A single test for the diagnosis of GER or GERD currently does not exist. The diagnostic techniques most commonly used to establish the presence of GER or GERD are upper gastrointestinal endoscopy, barium fluoroscopy, radionuclide scintigraphy, and intraesophageal pH monitoring.[7] In human medicine, esophageal manometry and esophageal pH monitoring also are used.[11] Esophageal pH measurement is not readily available or practical in animals, although abomasal luminal pH measurements have been made in suckling calves through an abomasal cannula.[12] As a result of the difficulties associated with the use of a number of these techniques in animals, endoscopy has become increasingly important in veterinary medicine. The procedure is widely used in dogs,[13, 14] horses,[15] and cattle[16, 17] and supports clinical examinations for the diagnosis of gastrointestinal, urinary tract, and pulmonary diseases.[13-17] Esophagoscopy is a valuable supplementary technique that, in conjunction with clinical examination, may facilitate diagnosis in cattle,[17, 18] but there are no published reports on the use of esophagoscopy in calves. The purpose of this study was to determine the prevalence of GER and GERD by endoscopic examination in premature calves.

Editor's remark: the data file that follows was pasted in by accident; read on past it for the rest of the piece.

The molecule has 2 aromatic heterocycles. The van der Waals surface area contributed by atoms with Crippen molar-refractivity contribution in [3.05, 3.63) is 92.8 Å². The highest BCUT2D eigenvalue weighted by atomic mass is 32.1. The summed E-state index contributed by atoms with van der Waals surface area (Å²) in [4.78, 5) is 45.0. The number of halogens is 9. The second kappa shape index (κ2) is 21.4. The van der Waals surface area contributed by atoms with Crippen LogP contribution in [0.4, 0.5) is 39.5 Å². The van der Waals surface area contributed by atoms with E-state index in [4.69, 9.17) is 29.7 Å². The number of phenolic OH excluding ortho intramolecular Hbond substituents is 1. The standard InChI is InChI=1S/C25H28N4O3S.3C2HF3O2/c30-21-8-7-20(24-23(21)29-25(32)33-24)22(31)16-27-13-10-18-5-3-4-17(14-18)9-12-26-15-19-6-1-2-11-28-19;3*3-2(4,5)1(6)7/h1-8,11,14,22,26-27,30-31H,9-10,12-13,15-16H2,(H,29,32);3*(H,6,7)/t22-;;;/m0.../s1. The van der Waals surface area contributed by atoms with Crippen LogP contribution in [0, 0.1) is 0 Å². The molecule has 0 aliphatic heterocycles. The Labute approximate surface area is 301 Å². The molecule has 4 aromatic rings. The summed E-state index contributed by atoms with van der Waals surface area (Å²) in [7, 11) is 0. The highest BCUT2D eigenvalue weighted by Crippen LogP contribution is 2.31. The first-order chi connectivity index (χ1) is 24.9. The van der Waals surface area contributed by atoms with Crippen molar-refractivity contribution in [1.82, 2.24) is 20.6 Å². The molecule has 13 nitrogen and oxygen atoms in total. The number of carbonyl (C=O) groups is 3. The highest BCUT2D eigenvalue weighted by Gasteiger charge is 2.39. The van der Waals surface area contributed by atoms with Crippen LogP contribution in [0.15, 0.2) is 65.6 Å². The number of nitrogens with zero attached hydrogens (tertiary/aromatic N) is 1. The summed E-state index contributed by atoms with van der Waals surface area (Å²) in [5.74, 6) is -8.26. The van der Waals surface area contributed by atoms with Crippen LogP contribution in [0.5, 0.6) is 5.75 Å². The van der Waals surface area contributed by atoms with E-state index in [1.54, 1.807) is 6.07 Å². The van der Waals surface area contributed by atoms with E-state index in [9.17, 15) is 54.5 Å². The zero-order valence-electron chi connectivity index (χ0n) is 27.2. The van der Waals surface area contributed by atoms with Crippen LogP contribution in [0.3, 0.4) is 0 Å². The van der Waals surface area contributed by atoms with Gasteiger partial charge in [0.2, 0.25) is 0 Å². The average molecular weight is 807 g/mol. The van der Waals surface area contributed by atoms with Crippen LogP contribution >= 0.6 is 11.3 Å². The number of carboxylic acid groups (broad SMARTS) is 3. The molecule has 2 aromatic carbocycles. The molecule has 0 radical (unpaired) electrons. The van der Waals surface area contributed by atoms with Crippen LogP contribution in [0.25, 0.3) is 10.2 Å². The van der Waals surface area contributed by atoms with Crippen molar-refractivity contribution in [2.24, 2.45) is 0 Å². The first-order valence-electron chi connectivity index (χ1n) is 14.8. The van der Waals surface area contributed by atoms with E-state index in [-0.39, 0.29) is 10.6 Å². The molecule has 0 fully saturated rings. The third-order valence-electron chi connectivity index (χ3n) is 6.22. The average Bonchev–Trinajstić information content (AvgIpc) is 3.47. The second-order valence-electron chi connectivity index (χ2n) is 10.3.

Material and Methods

  1. Top of page
  2. Abstract
  3. Material and Methods
  4. Results
  5. Discussion
  6. Acknowledgments
  7. References

Animals

This study was approved by the Ethics Committee of the Faculty of Veterinary Medicine, Selcuk University. Fifty-six premature calves were admitted to the School of Veterinary Medicine for diagnosis and treatment. Calves were defined as being premature if they were the product of a short gestation time (between 230 to 260 days) as determined by artificial insemination records. In addition to short gestational age, clinical signs of low birth weight, including an inability to stand, short and silky hair, and incomplete eruption of the incisor teeth also were present in the premature animals. A weak or absent suckling reflex was used to determine each animal's eligibility for the study. All of the calves were admitted to the clinic within 24 hours after birth. The body weight of the premature calves, upon admission, ranged from 20 to 30 kg. Fifty-one of the premature calves were Holsteins, and 5 were Swiss-Browns; 32 were bull calves. All premature calves also had respiratory distress syndrome (Table 1).

Table 1. Venous blood gas and acid-base values in 51 premature calves
npH (Mean ± SD)pCO2 (mmHg) (Mean ± SD)pO2 (mmHg) (Mean ± SD)HCO3 (mmol/L) (Mean ± SD)BE (mmol/L) (Mean ± SD)
  1. pH, blood pH; PO2, partial pressure of oxygen; PCO2, partial pressure of carbon dioxide; HCO3, bicarbonate; BE, Base excess.

517.22 ± 0.1172.0 ± 11.419.3 ± 5.326.1 ± 5.3−0.8 ± 6.9